Unfortunately, viewers have to spend far too much time staring at the hideous faces of the Son’a, and it’s time wasted because we don’t give a damn about them, or about much of anything else in this movie.

About midway through, there’s a lot of thoughtful, intelligent dialogue about respecting the rights of sentient beings and standing up for one’s beliefs, and you’re thinking, “Hey, this is good stuff.” But ultimately the story doesn’t fulfill its promise. And that’s a shame, because it’s not as if Trek hasn’t addressed such topics before in an entertaining manner. One of the very best Next Generation episodes was “The Measure of a Man,” which also dealt with issues of justice and human rights, but did so in the context of a riveting drama. With Insurrection, the writers wimp out and opt for the standard explosion-in-space conclusion.

Sadly, it appears that Star Trek’s creative well may have finally run dry. – Debbie Gilbert

Essentially a suspenseful character study, Insomnia is set in a small Norwegian town north of the Arctic Circle where the sun appears with only wan brevity for half the year and for the other scarcely sets. The most significant of the film’s many interesting aspects is director Erik Skjoldbjaerg’s evocation of the powerful effects of geography on human psychology. Insomnia affords international audiences a sense not only of a unique physical environment but of how one man’s psychological landscape ironically becomes a dark night of the soul in the land of the relentless, potentially maddening, midnight sun. Northern Norway, with its mountains, mists, and rugged shore, is gorgeous terrain; it also has one of the highest suicide rates in the world.

Stellan Skarsgard (of Good Will Hunting and Breaking the Waves) is a noted Swedish homicide detective called to the far north to investigate the death of a 17-year-old girl. Tight-lipped, almost dour, Skarsgard’s detective has become almost inured to murder over the years. He says with little evident emotion to one of the local deputies: “The cases begin to run together” and “It’s important to separate your work from your personal life.” Nonetheless, the viewer is just able to perceive, beneath the chill exterior of this low-affect, postmodern hero, that the innocent beauty of this victim and the apparent twistedness of her murderer awaken his hibernating sense of moral outrage. Skarsgard is perfectly cast; with his huge frame, sagging slightly with worldweariness, his lank blonde hair, and his tortured, soulful eyes, searching reluctantly for the bad news of the world, he’s a sort of Gary Cooper as Viking or a Lappland Liam Neeson.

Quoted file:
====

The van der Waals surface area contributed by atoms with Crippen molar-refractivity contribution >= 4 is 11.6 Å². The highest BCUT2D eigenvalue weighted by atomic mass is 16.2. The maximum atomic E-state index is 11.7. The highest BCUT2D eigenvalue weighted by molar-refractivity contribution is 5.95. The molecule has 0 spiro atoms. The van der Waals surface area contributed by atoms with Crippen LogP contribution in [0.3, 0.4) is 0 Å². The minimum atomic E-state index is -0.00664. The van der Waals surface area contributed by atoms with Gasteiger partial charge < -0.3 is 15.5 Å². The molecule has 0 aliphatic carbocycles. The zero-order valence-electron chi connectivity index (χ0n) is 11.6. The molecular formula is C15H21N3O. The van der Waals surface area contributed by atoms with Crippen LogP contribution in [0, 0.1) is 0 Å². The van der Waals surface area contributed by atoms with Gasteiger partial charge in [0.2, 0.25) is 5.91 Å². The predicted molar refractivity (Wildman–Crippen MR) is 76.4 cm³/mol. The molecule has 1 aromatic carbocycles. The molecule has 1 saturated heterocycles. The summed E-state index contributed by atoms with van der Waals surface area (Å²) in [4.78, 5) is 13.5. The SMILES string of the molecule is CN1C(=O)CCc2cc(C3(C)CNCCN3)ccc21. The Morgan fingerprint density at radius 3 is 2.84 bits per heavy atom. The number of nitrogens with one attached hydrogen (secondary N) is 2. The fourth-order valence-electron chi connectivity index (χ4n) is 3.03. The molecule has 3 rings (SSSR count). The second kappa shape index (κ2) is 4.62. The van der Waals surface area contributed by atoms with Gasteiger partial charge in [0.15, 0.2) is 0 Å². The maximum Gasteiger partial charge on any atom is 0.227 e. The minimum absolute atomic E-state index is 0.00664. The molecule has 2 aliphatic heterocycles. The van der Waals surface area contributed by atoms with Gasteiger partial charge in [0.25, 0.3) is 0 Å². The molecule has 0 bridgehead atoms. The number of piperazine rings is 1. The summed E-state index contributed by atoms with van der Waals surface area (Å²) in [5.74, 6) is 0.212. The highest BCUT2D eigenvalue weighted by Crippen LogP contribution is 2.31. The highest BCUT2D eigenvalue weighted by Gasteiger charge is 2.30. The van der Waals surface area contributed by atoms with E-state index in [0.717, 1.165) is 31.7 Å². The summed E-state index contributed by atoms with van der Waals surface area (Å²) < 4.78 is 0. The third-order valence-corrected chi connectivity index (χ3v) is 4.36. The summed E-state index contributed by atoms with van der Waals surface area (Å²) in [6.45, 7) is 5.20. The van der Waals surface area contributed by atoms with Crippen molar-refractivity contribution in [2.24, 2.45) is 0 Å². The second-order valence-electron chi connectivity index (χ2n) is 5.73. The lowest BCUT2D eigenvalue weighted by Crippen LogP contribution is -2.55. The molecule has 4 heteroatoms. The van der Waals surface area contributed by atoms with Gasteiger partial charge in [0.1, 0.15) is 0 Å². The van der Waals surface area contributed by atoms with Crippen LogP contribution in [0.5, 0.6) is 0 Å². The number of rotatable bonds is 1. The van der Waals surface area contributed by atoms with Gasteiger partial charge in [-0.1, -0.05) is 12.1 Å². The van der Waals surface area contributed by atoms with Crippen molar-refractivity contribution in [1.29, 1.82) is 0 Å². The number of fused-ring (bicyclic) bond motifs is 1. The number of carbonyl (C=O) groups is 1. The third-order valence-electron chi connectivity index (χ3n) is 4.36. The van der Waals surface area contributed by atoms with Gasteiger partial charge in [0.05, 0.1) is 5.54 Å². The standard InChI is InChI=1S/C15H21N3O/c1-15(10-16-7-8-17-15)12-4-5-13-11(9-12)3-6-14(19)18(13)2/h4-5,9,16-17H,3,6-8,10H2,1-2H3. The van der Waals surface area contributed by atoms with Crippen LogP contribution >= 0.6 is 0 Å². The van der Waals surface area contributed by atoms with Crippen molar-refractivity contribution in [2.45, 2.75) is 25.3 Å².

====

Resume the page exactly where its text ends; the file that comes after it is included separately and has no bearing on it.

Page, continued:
Through a fateful accident, the detective becomes both pursuer and pursued. Implicated himself and unable or unwilling to admit the facts, he tries to proceed simultaneously as a moral avenger and a moral subversive. Writer Nikolaj Frobenius subtly and compellingly delineates the man’s vertiginous descent; Skarsgard brings to it unsettling humanity; and Skjoldbjaerg’s direction ominously bleeds together the unnerving, constant sunlight and the detective’s eroding integrity.

The place sense is palpable. As the detective’s compunction gets the best of him, he is able to sleep less and less. The pallid but persistent sunlight manages, like his conscience, to leach through his nightly efforts to block it out. The effects of his sleep deprivation begin to function simultaneously as an emblematic manifestation of his inner torture and a giddy detachment, a physical and mental state that gives him what shred of distance he can sustain from his ravaging guilt. There are even occasional traces of very black humor in the situation, of that peculiarly mordant variety characteristic of the old Norse sagas.

Insomnia is a cool piece of Norwegian irony – hyperboreal noir. – Hadley Hury